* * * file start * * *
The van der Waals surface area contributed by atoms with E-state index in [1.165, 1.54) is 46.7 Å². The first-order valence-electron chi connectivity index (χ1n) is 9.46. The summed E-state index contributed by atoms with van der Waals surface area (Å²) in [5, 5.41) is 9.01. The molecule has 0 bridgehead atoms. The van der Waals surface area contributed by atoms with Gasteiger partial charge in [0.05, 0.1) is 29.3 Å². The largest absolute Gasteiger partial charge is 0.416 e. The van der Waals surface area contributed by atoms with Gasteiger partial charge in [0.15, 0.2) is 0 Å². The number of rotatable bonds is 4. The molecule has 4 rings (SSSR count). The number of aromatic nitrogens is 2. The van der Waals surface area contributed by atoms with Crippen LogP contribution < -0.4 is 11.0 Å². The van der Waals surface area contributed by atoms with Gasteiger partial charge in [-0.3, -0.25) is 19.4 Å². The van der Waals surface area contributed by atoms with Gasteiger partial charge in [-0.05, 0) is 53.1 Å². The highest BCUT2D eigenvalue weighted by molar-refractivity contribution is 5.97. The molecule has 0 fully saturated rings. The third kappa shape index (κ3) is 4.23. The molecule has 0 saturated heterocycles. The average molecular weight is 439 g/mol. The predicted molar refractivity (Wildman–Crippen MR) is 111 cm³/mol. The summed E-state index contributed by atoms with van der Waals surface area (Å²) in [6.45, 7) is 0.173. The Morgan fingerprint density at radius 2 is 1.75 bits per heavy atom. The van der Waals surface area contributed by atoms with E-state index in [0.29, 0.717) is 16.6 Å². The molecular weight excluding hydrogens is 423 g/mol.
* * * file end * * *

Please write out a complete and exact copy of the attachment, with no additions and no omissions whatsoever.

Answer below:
The van der Waals surface area contributed by atoms with E-state index in [1.165, 1.54) is 46.7 Å². The first-order valence-electron chi connectivity index (χ1n) is 9.46. The summed E-state index contributed by atoms with van der Waals surface area (Å²) in [5, 5.41) is 9.01. The molecule has 0 bridgehead atoms. The van der Waals surface area contributed by atoms with Gasteiger partial charge in [0.05, 0.1) is 29.3 Å². The largest absolute Gasteiger partial charge is 0.416 e. The van der Waals surface area contributed by atoms with Gasteiger partial charge in [0.15, 0.2) is 0 Å². The number of rotatable bonds is 4. The molecule has 4 rings (SSSR count). The number of aromatic nitrogens is 2. The van der Waals surface area contributed by atoms with Crippen LogP contribution < -0.4 is 11.0 Å². The van der Waals surface area contributed by atoms with Gasteiger partial charge in [-0.3, -0.25) is 19.4 Å². The van der Waals surface area contributed by atoms with Gasteiger partial charge in [-0.05, 0) is 53.1 Å². The highest BCUT2D eigenvalue weighted by molar-refractivity contribution is 5.97. The molecule has 0 fully saturated rings. The third kappa shape index (κ3) is 4.23. The molecule has 0 saturated heterocycles. The average molecular weight is 439 g/mol. The predicted molar refractivity (Wildman–Crippen MR) is 111 cm³/mol. The summed E-state index contributed by atoms with van der Waals surface area (Å²) in [6.45, 7) is 0.173. The Morgan fingerprint density at radius 2 is 1.75 bits per heavy atom. The van der Waals surface area contributed by atoms with E-state index in [0.29, 0.717) is 16.6 Å². The molecular weight excluding hydrogens is 423 g/mol.